Change of Sentiment Towards Great Britain

By Metool
  • Iron Act

    The British wanted to have greater control of what was produced than the colonies. This act limited the colonists' ability to produce iron, but allowed it to be shipped to London duty free. All iron had to be labeled with where it came from. Although many colonists igored it, the act did exactly what it was supposed to do, limit colonies iron-making abilities, and allowed Britain to flourish. The act was only repealed after the revolution made it invalid.
  • French and Indian War Begins

    The French and Indian War was caused by France and Britain both trying to claim American land. British soldiers fought against French soldiers, who had allied with some Native American tribes. Britain prevailed in the end (1763), gaining lots of land in America, and all of what would be Canada.
  • Proclamation of 1763

    The Royal Proclamation of 1763, issued by King George III, prevented colonists from crossing over the Appalachian Mountains. This was made to keep the colonies organized and establish a better relationship with the Native Americans. The colonists ignored this and crossed over them anyways because they had already started developing farmland there. After that, tension increased between the colonists and the British.
  • Sugar Act

    The British Government was upset that they were not getting their revenue from taxation on molasses, so they lowered the tax from 6 pents to 3, but enforced it more heavily, hoping to actually gain the money. This greatly angered the colonists, and they ended up using less of taxed items.
  • Currency Act

    Confusion arose about the worth of money in the colonies, so Britain passed a law stopping any more money from being issued. They tried to regulate the worth of existing money and forced people without any to trade with items. The result was a steep decline in the worth of paper money and vehement protesting from the colonies.
  • Stamp Act

    The Stamp Act made it so all official documents must be written on stamped paper, and all the stamps were taxed. This was done to collect additional revenue from the colonies to pay back British war debt. Colonists protested this as "taxation without representation", and was repealed in 1766.
  • Quartering Act

    Due to problems resulting after the French and Indian War, British soldiers needed homes and supplies. This law required colonists to pay for quartering and provisioning of soldiers. Many colonists even had to keep soldiers in their homes. Colonists felt that this was an invasion of their privacy and that the soldiers were a waste of space and complained. The act eventually expired on March 24, 1767.
  • Townshend Acts

    (Multiple dates in 1767)
    Charles Townshend, Chancellor of the Exchequer, wanted to punish the colonists' behavior by taxing more British products. This greatly angered the colonists, and they attempted to boycott British goods.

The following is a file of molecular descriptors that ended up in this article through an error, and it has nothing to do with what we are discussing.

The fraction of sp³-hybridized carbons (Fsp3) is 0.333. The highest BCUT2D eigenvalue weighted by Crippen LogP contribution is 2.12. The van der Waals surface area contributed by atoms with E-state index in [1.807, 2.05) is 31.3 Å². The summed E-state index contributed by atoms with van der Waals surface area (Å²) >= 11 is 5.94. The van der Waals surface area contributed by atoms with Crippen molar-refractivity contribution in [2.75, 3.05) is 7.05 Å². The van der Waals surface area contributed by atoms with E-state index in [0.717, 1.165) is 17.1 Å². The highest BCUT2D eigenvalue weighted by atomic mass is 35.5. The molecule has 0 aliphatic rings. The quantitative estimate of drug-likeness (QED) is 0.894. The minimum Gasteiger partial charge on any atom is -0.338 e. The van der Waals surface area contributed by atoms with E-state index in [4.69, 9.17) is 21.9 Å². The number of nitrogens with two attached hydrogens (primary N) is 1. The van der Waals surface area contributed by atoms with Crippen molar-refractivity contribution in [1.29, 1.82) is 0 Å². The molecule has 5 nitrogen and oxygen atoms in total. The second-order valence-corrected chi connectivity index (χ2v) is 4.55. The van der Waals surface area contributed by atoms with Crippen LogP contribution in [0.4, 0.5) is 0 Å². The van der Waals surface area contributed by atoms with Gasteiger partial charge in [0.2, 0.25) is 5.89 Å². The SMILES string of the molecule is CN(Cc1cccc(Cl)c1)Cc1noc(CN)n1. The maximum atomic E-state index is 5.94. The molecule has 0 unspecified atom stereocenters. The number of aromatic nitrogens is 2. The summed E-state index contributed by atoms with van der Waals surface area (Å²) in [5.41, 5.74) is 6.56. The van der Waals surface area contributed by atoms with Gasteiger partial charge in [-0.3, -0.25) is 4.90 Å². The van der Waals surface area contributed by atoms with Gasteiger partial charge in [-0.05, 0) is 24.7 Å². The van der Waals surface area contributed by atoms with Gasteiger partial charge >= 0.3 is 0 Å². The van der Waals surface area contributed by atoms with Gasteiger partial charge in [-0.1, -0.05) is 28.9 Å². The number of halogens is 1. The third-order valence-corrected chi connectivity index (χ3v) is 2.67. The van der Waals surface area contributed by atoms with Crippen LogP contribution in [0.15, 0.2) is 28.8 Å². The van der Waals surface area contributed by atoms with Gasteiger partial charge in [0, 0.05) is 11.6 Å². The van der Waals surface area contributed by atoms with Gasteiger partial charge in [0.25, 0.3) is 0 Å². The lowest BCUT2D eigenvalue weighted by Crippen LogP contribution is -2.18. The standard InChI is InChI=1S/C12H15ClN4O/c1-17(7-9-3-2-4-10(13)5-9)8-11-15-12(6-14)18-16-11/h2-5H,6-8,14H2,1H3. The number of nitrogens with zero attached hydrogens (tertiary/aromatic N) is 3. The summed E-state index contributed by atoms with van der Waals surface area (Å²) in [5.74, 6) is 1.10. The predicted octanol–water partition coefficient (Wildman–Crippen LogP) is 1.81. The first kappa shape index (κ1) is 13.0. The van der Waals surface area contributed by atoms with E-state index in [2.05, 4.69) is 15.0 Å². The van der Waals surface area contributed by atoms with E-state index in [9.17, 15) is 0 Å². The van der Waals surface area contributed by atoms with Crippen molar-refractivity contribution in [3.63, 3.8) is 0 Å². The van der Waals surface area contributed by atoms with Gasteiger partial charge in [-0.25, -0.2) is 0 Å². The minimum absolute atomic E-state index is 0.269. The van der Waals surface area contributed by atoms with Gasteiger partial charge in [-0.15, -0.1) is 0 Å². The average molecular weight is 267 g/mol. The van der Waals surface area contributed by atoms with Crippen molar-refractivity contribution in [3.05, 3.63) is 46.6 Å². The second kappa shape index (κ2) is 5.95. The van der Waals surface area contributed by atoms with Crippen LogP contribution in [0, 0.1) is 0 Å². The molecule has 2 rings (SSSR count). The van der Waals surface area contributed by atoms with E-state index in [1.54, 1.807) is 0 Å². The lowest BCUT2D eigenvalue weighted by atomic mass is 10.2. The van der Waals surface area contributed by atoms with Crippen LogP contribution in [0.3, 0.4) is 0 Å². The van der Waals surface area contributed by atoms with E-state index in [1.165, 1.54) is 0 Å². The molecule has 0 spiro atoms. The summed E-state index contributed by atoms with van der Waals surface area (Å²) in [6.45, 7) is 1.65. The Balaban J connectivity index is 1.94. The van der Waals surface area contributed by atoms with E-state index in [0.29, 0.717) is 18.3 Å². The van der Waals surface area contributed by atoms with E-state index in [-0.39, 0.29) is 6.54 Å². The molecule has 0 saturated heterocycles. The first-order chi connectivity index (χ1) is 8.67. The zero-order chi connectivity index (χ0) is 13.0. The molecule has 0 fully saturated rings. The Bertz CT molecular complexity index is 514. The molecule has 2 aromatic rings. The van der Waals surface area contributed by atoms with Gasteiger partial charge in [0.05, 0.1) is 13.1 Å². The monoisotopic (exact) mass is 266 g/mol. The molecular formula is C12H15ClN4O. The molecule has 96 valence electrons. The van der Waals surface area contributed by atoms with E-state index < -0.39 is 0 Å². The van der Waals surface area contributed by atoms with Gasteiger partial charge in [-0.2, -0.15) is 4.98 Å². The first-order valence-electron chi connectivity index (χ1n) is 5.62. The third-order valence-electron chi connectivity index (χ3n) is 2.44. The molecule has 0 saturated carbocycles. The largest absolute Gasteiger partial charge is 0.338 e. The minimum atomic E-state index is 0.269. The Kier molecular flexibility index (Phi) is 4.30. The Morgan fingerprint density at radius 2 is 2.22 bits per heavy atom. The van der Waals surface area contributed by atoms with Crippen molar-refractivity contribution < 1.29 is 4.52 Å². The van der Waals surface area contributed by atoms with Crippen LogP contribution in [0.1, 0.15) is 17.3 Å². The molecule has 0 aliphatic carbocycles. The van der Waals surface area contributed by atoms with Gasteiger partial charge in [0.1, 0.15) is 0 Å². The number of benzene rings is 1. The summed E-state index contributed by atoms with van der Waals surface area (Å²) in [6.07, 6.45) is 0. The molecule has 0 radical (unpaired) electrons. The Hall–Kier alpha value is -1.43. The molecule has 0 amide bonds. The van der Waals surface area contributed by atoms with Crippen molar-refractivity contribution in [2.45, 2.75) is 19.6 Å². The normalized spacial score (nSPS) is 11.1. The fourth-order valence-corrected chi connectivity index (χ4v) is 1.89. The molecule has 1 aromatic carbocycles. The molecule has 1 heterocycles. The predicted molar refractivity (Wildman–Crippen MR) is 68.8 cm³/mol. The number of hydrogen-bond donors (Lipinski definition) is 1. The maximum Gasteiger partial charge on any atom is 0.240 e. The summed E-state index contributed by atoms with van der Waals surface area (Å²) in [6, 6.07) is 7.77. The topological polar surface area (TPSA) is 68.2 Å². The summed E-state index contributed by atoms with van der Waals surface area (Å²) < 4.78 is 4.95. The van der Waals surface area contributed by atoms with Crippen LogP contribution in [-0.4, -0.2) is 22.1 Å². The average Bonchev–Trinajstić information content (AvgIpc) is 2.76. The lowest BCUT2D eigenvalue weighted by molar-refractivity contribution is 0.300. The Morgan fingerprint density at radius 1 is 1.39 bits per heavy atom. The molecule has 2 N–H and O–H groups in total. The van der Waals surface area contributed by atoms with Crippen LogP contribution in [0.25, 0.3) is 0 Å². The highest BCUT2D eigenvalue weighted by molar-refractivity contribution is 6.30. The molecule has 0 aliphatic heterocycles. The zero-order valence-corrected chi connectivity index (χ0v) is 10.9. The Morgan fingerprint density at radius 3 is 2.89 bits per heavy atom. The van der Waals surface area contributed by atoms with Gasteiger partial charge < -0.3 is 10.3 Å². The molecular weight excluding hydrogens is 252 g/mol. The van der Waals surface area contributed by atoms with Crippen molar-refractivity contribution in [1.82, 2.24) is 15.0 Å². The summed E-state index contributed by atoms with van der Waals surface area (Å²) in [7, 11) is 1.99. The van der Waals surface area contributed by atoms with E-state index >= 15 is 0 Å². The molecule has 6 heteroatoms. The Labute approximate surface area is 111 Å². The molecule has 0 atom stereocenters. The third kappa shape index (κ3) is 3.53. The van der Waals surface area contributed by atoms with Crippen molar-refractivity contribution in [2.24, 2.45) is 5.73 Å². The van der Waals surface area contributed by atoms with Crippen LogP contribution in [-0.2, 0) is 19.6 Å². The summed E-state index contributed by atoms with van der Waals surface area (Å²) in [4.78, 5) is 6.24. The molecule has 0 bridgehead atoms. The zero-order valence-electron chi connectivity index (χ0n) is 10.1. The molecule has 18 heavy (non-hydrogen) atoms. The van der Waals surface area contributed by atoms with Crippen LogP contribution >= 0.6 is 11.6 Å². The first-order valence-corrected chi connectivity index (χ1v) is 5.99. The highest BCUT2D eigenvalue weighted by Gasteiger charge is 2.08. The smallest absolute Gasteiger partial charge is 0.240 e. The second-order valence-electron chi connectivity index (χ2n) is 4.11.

• Boston Massacre

    British soldiers stationed in Boston were being verbally and physically threatened by colonists, and shot into the crowd without orders for self defense. A total of five colonists died from the incident. A trial was later held, with John Adams defending the soldiers, and they were declared not guilty. This enraged colonists.
  • Tea Act

    Britain wanted to reduce the amount of smuggled tea and deal with a surplus of tea in London, so they gave permission to the West Indian Company to ship their tea to North America, and without taxes. Any consignees would be fined. The colonists protested this because they didn't want to support and British company, and they were afraid that any middlemen would go out of business paying the fines as consignees. This led up to the Boston Tea Party.
  • Boston Tea Party

    Infuriated with Britain, the colonists snuck onto ships containing deliveries of taxed tea and tossed them out into Boston Harbor. This enraged Britain, and they began to crack down.
  • Intolerable Acts

    (Multiple dates in 1774)
    After many previous disputes with colonists, the British Government began to crack down. The first intolerable act closed Boston Harbor until all the tea had been paid for. The second gave British control of Massachusetts. The third allowed governors to move trials to other colonies or even Britain. The fourth reintroduced the Quartering Act. The fifth extended the borders of Quebec. The colonists were incensed and more mad than ever.
  • Battles of Lexington and Concord

    British soldiers heard about a collection of military supplies being kept in Massachusetts, which they decided they needed to capture and destroy. Colonists found out about this plan and moved their supplies elsewhere. They also received more information regarding the attack the night before, and were able to quickly notify (Revere and Dawes) the other colonies. The colonists managed to eventually push back the British soldiers to a tactical withdrawal, and the American Revolution began.